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Jul. 17, 2005

The Torch Is Passed - Woods wins British Open as Nicklaus retires
Tiger wins 10th Major by 5 strokes
by Rick Gagliano

Tiger Woods left little to the imagination today as he captured the 134th British Open by five strokes over a field which struggled to remain within striking distance all weekend.

Unlike the drama of Saturday, when Woods was paired with Scotland's favorite son, Colin Montgomerie, Sunday was a day for a workmanlike Woods to distance himself from his rivals and place his name squarely in the annals of golf legends, winning by five strokes at -14. By winning his second British Open - both at the birthplace of golf, St. Andrews - Woods completed his second career grand slam, very much in the mold of the man who played in his final British Open this week, Jack Nicklaus.

Nicklaus, who holds the record for most career grand slam victories with 18, ended a love affair with the Brits when he birdied the 18th hole on Thursday, failing to make the cut for the final two rounds. Woods' win was his 10th major tournament win, putting him in 3rd place all time, behind only Nicklaus and Walter Hagen, who won 11 majors. Rounding out the top five all time are American Ben Hogan at 9 and South African Gary Player at 8.

Woods began the day with a two stroke lead over Jose Maria Olazabal, who ended the tournament tied for third with Fred Couples at -8. Montgomerie finished second at -9, carding an even-par 72 on the final round amid roars of support from loyal, partisan fans. While Monty was struggling on the back nine, Tiger played in the final pairing right behind, and did not falter, despite some bad luck on #6, where his second shot hit the pin but bounded nearly 20 feet away, and misses of short birdie putts on holes 7 and 8.

Rounding out the top ten were a phalanx of six players. Geoff Ogilvy, Bernhard Langer, Michael Campbell, Vijay Singh, Sergio Garcia and Retief Goosen all came in at 281, -7.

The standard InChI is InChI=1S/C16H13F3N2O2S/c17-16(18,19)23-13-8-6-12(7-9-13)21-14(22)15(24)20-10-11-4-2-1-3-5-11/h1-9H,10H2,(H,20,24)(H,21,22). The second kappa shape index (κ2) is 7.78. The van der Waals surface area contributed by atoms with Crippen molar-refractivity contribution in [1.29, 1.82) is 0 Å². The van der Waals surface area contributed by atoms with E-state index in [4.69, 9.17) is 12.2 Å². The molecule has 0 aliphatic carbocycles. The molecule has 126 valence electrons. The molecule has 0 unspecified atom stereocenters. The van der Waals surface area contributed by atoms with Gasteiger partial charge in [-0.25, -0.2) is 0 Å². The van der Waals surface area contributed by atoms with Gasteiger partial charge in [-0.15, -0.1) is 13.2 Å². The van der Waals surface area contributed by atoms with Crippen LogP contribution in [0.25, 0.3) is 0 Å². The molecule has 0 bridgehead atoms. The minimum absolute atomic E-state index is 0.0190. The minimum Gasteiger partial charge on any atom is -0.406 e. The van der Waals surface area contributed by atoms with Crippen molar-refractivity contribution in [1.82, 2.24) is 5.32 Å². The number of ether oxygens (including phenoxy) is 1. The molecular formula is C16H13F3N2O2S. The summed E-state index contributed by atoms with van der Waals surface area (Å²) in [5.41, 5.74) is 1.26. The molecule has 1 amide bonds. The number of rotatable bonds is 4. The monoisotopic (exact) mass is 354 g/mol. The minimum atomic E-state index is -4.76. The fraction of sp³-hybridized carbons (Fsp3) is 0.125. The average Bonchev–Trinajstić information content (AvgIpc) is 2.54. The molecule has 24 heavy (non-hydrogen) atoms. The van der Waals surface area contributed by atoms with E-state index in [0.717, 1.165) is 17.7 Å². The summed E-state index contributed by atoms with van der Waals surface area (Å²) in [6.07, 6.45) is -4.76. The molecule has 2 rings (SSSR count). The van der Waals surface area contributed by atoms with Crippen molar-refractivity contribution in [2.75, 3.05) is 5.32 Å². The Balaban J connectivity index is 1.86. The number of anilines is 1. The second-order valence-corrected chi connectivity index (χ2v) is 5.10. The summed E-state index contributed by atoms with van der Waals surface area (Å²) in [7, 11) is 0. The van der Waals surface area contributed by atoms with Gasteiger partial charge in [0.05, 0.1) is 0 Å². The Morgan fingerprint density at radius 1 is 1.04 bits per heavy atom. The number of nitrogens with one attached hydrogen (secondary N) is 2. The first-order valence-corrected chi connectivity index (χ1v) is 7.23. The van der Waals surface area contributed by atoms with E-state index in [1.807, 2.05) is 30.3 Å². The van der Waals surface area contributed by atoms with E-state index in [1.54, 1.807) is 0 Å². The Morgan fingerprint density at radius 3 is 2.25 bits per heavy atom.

Tiger looked serious and composed all day, and none of the world class players chasing him could mount a challenge on a course which played very rough all week. Despite the absence of severe wind, which is always a plague at St. Andrews, the hot weather, hard ground and tough greens made it difficult to place shots close to the holes and very birdies were produced by the world-class field. From the top ten, only four - Woods (who shot 70), Ogilvy, Langer and Couples (low round of the day at 68) - played the final round under par.

Striding up the 18th fairway with playing partner Olazabal, the crowds cheered more as though it were a coronation than a championship. Woods' steely reserve and conservative play over the final two rounds kept the field at bay and he was never forced to take chances or force shots. The early lead he established on Thursday by carding a 66 in the opening round was challenged only briefly, but never relinquished. As a matter of fact, Woods led from the ninth hole of the first round and never looked back. His record is now a perfect 10 for 10 when leading a tournament after 54 holes.

Tiger's final total of 274 was one of only two in which all four rounds were played under par (66-67-71-70), the other being Langer, who carded 71-69-70-71.

After this latest win, the comparison to Nicklaus are readily available. Nicklaus won his 2nd career grand slam at the age of 31, in his 37th major tournament. Tiger has accomplished the same feat in just 35 major starts and is only 29. There's little doubt that Tiger will win more majors, but whether he can surpass Nicklaus' gaudy record of 18 is still the stuff of widespread speculation.

Surely, Woods is aware of the record, and nobody in the game of golf prepares better for majors than Tiger, so it's a safe bet that by 2010, he'll be close. But there's a lot of grass between the tee and the greens, and the rest of the playing pros certainly aren't going to be standing around just watching, even though that's what it looked like on Sunday.

A look not far down the leaderboard reveals his main rivals for the next couple of years - Garcia, Singh, Goosen and Montgomerie - with Ernie Els and Phil Mickelson always a threat. Of this group, only Monty and Garcia have yet to win a major, and one can only assume they're very hungry. Garcia is only 25, and may not have reached his full potential yet. Another year of maturity on the courses of the world stage and he may finally flourish. Monty, who now bears the title of the best golfer without a major win, has only a few years left.

For now, Woods can bask in the glow of history. The next tournament, the PGA Championship at Baltusrol, is a mere four weeks away (Aug. 11-14) and after that it's a long wait for the next major, in April, at Augusta.

History can wait. For now, this Tiger's got the golf world by the tail... again.


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